1/22/2008

Time to return to sanity

The conflict of interest between serving the people and profit maximisation does not need further elaboration. Public services, medical, education, essential services, transportations should serve the interest of the people more than to serve the interest of a few shareholders. In Raymond Lim's reform of the public transport service, nothing significant will come out of it if the interest of the people to move around, for work and leisure, is not addressed. And if these interests are curtailed just to serve a few shareholders, then we are going to incapacitate the movement of our people. When people stop moving, when vehicles stop moving, we are no better than the jams in Bangkok or Jakarta. There the traffic are stopped from moving by bad planning. Here our traffic are stopped from moving by too much planning. What's the difference? Time to return to sanity. Time to serve the people.

5 comments:

Matilah_Singapura said...

If you want to serve your customers long-term, you had better maximise profits.

There is no conflict between caring for the customers' interest and maximum profitability. This is contrary to the beliefs of those economically illiterate, who are usually the ones who don't understand how markets work. Most importantly, these folks FORGET that the Customer is Sovereign, and ultimately his "satisfaction" will determine if you make money or lose it.

The only rational action to consistently take for any firm that wants to be "successful" is to charge as high as what the market will bear.

Any other way of thinking will lead to eventual catastrophic failure, and down the dark path of socialism.

Matilah_Singapura said...

Related article:

Profits in a Market Economy

A few points about transport reform:

First, remove the term "public" and replace it with "private", and then really get the govt out of the market and allow fully freely competing PRIVATELY OWNED providers to fight it out in the market.

To get rid of traffic jams, start pricing the "scarce goods" i.e. the road space during peak periods. Allow the "cheaper" "free" roads alone, to stay jammed or congested, but alternatives like highways and tunnels should be priced at market levels.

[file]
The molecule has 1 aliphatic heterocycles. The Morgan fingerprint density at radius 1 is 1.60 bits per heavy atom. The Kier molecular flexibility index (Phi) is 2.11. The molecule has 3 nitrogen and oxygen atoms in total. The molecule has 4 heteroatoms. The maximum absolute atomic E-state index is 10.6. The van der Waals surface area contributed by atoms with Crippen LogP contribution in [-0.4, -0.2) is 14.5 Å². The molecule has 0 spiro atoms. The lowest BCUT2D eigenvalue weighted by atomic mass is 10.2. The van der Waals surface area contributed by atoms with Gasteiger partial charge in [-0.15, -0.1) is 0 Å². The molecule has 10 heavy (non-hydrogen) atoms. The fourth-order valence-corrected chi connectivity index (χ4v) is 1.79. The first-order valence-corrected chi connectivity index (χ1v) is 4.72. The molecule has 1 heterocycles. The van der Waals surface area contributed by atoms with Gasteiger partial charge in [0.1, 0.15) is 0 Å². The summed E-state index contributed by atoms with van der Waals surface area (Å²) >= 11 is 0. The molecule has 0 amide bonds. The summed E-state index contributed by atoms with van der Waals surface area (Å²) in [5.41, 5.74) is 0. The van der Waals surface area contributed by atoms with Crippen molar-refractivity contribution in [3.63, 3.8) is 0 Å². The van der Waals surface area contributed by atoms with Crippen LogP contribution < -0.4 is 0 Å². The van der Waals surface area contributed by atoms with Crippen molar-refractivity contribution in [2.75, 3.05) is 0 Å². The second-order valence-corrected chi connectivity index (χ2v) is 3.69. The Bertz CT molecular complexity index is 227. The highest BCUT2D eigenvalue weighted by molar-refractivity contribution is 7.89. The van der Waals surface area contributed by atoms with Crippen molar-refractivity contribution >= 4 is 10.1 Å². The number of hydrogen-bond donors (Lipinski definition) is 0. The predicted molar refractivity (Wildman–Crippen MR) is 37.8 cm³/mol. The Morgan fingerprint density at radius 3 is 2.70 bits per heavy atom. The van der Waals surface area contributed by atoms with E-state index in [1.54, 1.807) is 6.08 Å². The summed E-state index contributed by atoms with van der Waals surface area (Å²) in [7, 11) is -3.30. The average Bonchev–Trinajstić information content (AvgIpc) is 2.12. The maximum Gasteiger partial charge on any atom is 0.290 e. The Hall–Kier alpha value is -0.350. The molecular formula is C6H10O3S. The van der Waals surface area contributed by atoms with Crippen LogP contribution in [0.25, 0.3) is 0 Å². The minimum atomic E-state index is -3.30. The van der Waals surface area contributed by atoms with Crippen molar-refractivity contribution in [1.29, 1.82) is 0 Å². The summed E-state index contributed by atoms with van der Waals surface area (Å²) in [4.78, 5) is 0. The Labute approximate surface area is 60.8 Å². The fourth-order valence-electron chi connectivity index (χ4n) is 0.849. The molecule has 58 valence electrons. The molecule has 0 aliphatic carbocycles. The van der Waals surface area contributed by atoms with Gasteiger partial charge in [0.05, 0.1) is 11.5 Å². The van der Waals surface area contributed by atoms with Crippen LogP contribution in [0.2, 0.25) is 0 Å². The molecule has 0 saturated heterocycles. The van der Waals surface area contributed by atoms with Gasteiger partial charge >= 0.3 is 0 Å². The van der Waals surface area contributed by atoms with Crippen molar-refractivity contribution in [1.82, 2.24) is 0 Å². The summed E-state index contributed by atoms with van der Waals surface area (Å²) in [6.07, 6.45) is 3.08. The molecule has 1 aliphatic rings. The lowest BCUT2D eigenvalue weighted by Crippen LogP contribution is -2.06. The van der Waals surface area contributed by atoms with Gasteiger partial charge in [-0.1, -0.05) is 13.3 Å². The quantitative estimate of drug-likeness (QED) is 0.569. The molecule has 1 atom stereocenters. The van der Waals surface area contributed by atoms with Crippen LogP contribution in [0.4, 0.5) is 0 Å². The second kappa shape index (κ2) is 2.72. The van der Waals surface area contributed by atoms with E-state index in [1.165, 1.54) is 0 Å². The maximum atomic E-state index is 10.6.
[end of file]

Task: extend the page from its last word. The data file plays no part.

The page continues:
Then people can choose whether they want a short journey (pay more) or a long journey (pay less).

To those who incessantly complain because their world is not a "Utopia":

There is nothing "wrong" with traffic jams. There is a saying in Bangkok, "no jams, no economy, no Bangkok". In other words, despite the opinions of outside observers, social and economic life still goes on despite the jams in places like Bangkok or Jakarta (and in this case, Singapore)

redbean said...

vehicles are meant to be driven. roads are meant for vehicles to travel on them.

people and goods must be allowed to travel as freely as possible.

the control and management of traffic and people flow are not meant to curb such flows and to make money from them. when profit comes into it, the end result is quite different.

Matilah_Singapura said...

> when profit comes into it, the end result is quite different. <

Exactly. You get better roads, less congestion.

The roads are a resource just like any other resource and subject to pricing because all resources are "finite" (some people use the word "scarce").

If you use electricity during peak periods, you pay more. If you buy bak kwa around Chinese NY, you have to wait in a queue and pay more.

If you want the latest doo-hickey, you pay a premium and usually do not get a discount. If you buy last year's discontinued model, you'll pay less.

Time is also priced in the market. You want it NOW, you usually end up paying more.

So why should roads be any different? If you don't have pricing, every mothafugga will just use the resource during peak periods and you end up with congestion.

This phenomenon is known as (look it up) The Tragedy of The Commons - a phenonmenon unique to "non privately owned" so-called "public" goods.

Matilah_Singapura said...

Addendum:

For those who are interested....

Keywords for search engine": Walter Block privatisation of roads highways